Morality tales drawn from life

17th May 1996 at 01:00
The Channel 4 religious education series Quest, just ended, has brought us Life Stories, a five-part series aimed at 9- to 11-year-olds, addressing sensitive human issues.

The first and last programmes were recycled from Grampian Television's previous RE series Coming Together, but the middle three programmes used the same presenter and format to provide source material to help teachers deal with more "difficult" subjects.

Producer Sandra Arnold's intention behind Life Stories was to give teachers an accessible, unthreatening and yet lively resource which would help them tackle bullying, friendship and "difference".

"Many teachers face these issues in their own lives," she said, "which makes it difficult for them to open up the subjects in the classroom. But the issues are part of the curriculum and because many children suffer silently, and feel isolated because of the things they experience, we wanted to give teachers as much help as possible in giving the children a voice. The programmes get to quite a deep level on occasions, and give credence and value to children's positive and negative feelings."

Arnold and Angela Reith, the series writer, offer a variety of devices in each programme to bring home their messages. Considerable use is made of soundbites, of children's observations or descriptions of incidents from their own experiences. Dramatisations of some incidents are also included, and some simple cartoons and songs by Ben Okafor, a Nigerian singer-songwriter now based in England.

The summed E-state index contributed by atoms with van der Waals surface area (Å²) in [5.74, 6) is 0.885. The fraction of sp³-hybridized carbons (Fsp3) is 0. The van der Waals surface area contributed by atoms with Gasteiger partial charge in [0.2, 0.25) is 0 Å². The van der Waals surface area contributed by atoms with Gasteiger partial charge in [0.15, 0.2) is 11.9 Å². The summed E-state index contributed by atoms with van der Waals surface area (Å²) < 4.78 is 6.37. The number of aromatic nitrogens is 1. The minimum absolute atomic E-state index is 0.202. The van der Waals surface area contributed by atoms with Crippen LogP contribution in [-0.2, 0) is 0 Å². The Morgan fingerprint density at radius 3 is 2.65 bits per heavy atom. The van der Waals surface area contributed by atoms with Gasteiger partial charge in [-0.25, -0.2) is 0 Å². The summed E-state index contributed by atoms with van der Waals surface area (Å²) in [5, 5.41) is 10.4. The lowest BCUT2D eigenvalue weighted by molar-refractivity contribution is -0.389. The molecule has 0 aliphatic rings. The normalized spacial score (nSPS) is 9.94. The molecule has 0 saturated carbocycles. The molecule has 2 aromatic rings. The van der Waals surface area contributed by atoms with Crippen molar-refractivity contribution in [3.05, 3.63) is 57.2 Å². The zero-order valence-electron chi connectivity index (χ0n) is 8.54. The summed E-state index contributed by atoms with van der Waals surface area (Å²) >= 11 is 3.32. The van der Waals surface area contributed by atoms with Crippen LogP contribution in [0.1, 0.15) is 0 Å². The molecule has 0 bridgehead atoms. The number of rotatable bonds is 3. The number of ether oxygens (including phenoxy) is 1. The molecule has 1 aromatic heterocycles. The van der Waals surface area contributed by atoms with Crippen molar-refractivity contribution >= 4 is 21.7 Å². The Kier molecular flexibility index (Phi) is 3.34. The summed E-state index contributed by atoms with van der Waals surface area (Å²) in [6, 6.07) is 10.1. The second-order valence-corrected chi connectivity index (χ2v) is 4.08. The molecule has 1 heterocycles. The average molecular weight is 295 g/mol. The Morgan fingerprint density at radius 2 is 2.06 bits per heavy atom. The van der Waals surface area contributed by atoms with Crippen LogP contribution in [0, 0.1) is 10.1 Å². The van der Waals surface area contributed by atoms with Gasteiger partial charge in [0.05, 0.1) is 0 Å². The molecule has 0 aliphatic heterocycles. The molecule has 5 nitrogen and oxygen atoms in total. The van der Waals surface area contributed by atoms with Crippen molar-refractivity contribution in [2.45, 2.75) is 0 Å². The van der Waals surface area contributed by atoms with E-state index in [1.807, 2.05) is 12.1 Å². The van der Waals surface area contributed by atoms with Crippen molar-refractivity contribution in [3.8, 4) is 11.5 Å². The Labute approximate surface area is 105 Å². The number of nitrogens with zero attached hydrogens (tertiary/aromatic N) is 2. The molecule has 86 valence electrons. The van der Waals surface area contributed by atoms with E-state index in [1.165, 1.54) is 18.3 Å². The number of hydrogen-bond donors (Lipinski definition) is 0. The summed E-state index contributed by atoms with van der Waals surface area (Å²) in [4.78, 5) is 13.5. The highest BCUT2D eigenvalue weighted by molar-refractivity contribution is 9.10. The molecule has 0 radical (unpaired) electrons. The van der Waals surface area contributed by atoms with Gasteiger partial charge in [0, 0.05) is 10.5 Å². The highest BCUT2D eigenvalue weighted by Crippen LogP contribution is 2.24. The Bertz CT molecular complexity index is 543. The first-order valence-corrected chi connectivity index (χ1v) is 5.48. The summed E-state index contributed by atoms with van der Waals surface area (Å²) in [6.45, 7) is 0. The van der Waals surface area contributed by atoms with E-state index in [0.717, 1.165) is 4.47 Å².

It is almost impossible to produce a series that offers a view of morality without taking some sort of viewpoint, and the producers must be given due credit for soft-pedalling the Christian elements, while allowing Jews, Muslims and Sikhs a fair crack of the whip. But while the series undeniably views issues from a variety of religious standpoints, it is perhaps less objective when it comes to politics.

The second programme. Me and You, which deals with friendship and brotherhood, includes the story of Guru Nanak and the carpenter, whose message "Give your wealth to the poor. Be humble," does rather fly in the face of Conservative Party policy. And programme three - It's Not Fair! - suggests that the supermarket price of coffee is artificially low as a result of exploitation of native labour. "We get low prices because others get low wages. It's not fair." Is the insertion of a left-wing political viewpoint in a supposedly objective religious programme fair?

And if programme four aimed to celebrate the richness of variety among races and peoples, why did it choose a weak story about a young Scots lad, picked on for being different, further diluted with an English narrator whose Scots accent belonged in the music hall? Was it because ours was the only race who could safely be used without fear of recrimination?

Life Stories also suffers from leaden acting and poor timing. The scenes depicting a young girl's response to bullying lost their intended impact because of their lack of realism. When it came to real people, however, there were plenty whose stories were effective, including film of the folk from the Aberdeen-based Instant Neighbour Trust which evoked the instant response of "I'd like to help - wouldn't you?" from my own nine-year old, whose view of the series was a good deal less cynical than his Dad's.

Overall, Life Stories is nonetheless another valuable attempt on the part of Grampian to boldly go where others fear to reach warp speed. It is a bright and engaging series helped particularly by Ben Okafor's songs which, if not quite in the singalong bracket ("the melodies, as sung, are pitched rather high in places," says the excellent teachers' guide) are nonetheless thought-provoking. And if you missed the series, the Educational Television Company will no doubt sell you a video of all five programmes for Pounds 15.

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